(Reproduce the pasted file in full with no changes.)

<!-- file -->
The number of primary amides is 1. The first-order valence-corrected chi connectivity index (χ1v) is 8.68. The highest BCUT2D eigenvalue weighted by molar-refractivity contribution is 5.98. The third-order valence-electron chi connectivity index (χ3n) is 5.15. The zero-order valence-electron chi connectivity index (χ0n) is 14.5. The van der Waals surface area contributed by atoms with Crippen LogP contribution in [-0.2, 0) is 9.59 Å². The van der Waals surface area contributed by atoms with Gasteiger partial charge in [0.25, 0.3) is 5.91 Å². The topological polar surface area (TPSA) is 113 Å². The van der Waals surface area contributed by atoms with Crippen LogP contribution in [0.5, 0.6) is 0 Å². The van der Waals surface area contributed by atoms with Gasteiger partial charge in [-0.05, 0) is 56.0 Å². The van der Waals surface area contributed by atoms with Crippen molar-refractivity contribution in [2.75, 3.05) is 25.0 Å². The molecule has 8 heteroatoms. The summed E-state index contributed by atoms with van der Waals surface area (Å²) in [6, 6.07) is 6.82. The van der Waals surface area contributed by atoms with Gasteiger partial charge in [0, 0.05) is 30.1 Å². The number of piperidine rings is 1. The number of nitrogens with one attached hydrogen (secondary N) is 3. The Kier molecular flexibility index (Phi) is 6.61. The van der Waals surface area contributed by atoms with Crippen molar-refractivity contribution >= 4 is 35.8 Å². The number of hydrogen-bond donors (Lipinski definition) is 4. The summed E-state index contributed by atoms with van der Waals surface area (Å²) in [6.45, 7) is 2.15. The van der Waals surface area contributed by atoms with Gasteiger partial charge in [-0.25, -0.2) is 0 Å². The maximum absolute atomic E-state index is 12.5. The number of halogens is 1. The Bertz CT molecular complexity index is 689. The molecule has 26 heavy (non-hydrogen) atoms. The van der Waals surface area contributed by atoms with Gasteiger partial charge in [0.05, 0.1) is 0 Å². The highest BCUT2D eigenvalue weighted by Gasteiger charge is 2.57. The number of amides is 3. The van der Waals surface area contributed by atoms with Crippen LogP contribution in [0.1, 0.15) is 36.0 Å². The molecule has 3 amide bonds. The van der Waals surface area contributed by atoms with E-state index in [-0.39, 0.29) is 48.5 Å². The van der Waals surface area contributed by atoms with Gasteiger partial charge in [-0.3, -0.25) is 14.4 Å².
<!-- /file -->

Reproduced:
The number of primary amides is 1. The first-order valence-corrected chi connectivity index (χ1v) is 8.68. The highest BCUT2D eigenvalue weighted by molar-refractivity contribution is 5.98. The third-order valence-electron chi connectivity index (χ3n) is 5.15. The zero-order valence-electron chi connectivity index (χ0n) is 14.5. The van der Waals surface area contributed by atoms with Crippen LogP contribution in [-0.2, 0) is 9.59 Å². The van der Waals surface area contributed by atoms with Gasteiger partial charge in [0.25, 0.3) is 5.91 Å². The topological polar surface area (TPSA) is 113 Å². The van der Waals surface area contributed by atoms with Crippen LogP contribution in [0.5, 0.6) is 0 Å². The van der Waals surface area contributed by atoms with Gasteiger partial charge in [-0.05, 0) is 56.0 Å². The van der Waals surface area contributed by atoms with Crippen molar-refractivity contribution in [2.75, 3.05) is 25.0 Å². The molecule has 8 heteroatoms. The summed E-state index contributed by atoms with van der Waals surface area (Å²) in [6, 6.07) is 6.82. The van der Waals surface area contributed by atoms with Gasteiger partial charge in [0, 0.05) is 30.1 Å². The number of piperidine rings is 1. The number of nitrogens with one attached hydrogen (secondary N) is 3. The Kier molecular flexibility index (Phi) is 6.61. The van der Waals surface area contributed by atoms with Crippen molar-refractivity contribution >= 4 is 35.8 Å². The number of hydrogen-bond donors (Lipinski definition) is 4. The summed E-state index contributed by atoms with van der Waals surface area (Å²) in [6.45, 7) is 2.15. The van der Waals surface area contributed by atoms with Gasteiger partial charge in [-0.25, -0.2) is 0 Å². The maximum absolute atomic E-state index is 12.5. The number of halogens is 1. The Bertz CT molecular complexity index is 689. The molecule has 26 heavy (non-hydrogen) atoms. The van der Waals surface area contributed by atoms with Gasteiger partial charge in [0.05, 0.1) is 0 Å². The highest BCUT2D eigenvalue weighted by Gasteiger charge is 2.57. The number of amides is 3. The van der Waals surface area contributed by atoms with Crippen LogP contribution in [0.1, 0.15) is 36.0 Å². The molecule has 3 amide bonds. The van der Waals surface area contributed by atoms with E-state index in [-0.39, 0.29) is 48.5 Å². The van der Waals surface area contributed by atoms with Gasteiger partial charge in [-0.3, -0.25) is 14.4 Å².